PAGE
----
"Aristocracies are infinitely more expert in the science of legislation than democracies ever can be. They are possessed of a self-control which protects them from the errors of temporary excitement, and they form lasting designs which they mature with the assistance of favorable opportunities. Aristocratic government proceeds with the dexterity of art; it understands how to make the collective force of all its laws converge at the same time to a given point. Such is not the case with democracies, whose laws are almost always ineffective or inopportune. The means of democracy are therefore more imperfect than those of aristocracy, and the measures which it unwittingly adopts are frequently opposed to its own cause; but the object it has in view is more useful.
"Let us now imagine a community so organized by nature, or by its constitution, that it can support the transitory action of bad laws, and that it can await, without destruction, the general tendency of the legislation: we shall then be able to conceive that a democratic government, notwithstanding its defects, will be most fitted to conduce to the prosperity of this community. This is precisely what has occurred in the United States; and I repeat, what I have before remarked, that the great advantage of the Americans consists in their being able to commit faults which they may afterward repair.
"An analogous observation may be made respecting public officers. It is easy to perceive that the American democracy frequently errs in the choice of the individuals to whom it entrusts the power of the administration; but it is more difficult to say why the State prospers under their rule. In the first place it is to be remarked, that if in a democratic State the governors have less honesty and less capacity than elsewhere, the governed, on the other hand, are more enlightened and more attentive to their interests. As the people in democracies is more incessantly vigilant in its affairs and more jealous of its rights, it prevents its representatives from abandoning that general line of conduct which its own interest prescribes. In the second place, it must be remembered that if the democratic magistrate is more apt to misuse his power, he possesses it for a shorter period of time. But there is yet another reason which is still more general and conclusive. It is no doubt of importance to the welfare of nations that they should be governed by men of talents and virtue; but it is perhaps still more important that the interests of those men should not differ from the interests of the community at large; for, if such were the case, virtues of a high order might become useless, and talents might be turned to a bad account. ... The advantage of democracy does not consist, therefore, as has sometimes been asserted, in favoring the prosperity of all, but simply in contributing to the well-being of the greatest possible number.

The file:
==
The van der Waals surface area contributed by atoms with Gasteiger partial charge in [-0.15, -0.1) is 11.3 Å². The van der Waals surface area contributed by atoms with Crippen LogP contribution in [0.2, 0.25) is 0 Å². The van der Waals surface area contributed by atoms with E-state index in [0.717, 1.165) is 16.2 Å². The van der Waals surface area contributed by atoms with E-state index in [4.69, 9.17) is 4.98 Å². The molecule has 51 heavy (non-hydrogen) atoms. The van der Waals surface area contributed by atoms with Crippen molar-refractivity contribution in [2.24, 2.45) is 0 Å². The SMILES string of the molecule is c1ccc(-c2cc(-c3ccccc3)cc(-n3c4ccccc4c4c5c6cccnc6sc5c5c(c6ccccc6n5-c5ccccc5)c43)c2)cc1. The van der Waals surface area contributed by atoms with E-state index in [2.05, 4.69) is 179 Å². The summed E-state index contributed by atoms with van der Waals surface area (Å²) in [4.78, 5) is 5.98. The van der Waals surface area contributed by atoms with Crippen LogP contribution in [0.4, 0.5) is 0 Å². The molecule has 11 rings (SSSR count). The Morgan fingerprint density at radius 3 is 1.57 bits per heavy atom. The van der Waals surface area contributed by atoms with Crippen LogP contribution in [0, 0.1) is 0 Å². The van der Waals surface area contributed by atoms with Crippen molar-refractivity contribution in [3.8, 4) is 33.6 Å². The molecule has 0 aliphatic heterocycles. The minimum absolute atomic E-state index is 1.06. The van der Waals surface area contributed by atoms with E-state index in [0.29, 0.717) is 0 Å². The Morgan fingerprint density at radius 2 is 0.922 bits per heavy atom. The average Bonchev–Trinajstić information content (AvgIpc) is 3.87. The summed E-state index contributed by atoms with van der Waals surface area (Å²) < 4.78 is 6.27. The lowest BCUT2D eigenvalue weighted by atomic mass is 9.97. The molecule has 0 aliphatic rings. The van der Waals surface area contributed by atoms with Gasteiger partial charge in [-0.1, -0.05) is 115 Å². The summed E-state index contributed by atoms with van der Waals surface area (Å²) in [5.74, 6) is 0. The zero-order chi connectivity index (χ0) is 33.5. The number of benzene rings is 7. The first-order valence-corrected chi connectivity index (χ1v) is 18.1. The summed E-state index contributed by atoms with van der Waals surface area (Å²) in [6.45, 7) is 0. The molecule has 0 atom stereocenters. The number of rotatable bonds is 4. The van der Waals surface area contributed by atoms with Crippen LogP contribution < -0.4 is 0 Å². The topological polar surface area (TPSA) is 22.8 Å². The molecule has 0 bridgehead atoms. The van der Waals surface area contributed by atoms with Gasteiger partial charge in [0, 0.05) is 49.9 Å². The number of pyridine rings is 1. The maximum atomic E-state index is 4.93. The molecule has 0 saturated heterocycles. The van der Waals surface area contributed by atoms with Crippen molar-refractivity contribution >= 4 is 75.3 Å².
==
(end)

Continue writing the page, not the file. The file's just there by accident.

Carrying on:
"The men who are entrusted with the direction of public affairs in the United States are frequently inferior, both in point of capacity and of morality, to those whom aristocratic institutions would raise to power. But their interest is identified and confounded with that of the majority of their fellow-citizens. They may frequently be faithless and frequently mistaken, but they will never systematically adopt a line of conduct opposed to the will of the majority; and it is impossible that they should give a dangerous or an exclusive tendency to the government.
"The mal-administration of a democratic magistrate is a mere isolated fact, which only occurs during the short period for which he is elected. Corruption and incapacity do not act as common interests, which may connect men permanently with one another. A corrupt or an incapable magistrate will not concert his measures with another magistrate, simply because that individual is as corrupt and as incapable as himself; and these two men will never unite their endeavors to promote the corruption and inaptitude of their remote posterity. The ambition and the manoeuvres of the one will serve, on the contrary, to unmask the other. The vices of a magistrate, in democratic states, are usually peculiar to his own person."

Friday, February 16, 2018

Homeownership Rates: Some International Comparisons

High-income countries vary considerably in the share of households that own their own homes, The US rate of homeownership was about average by international standards 20-25 years ago, but now is below the average. Here are some facts from Laurie S. Goodman and Christopher Mayer, "Homeownership and the American Dream" in the Winter 2018 issue of Journal of Economic Perspectives (32:1, pp. 31-58).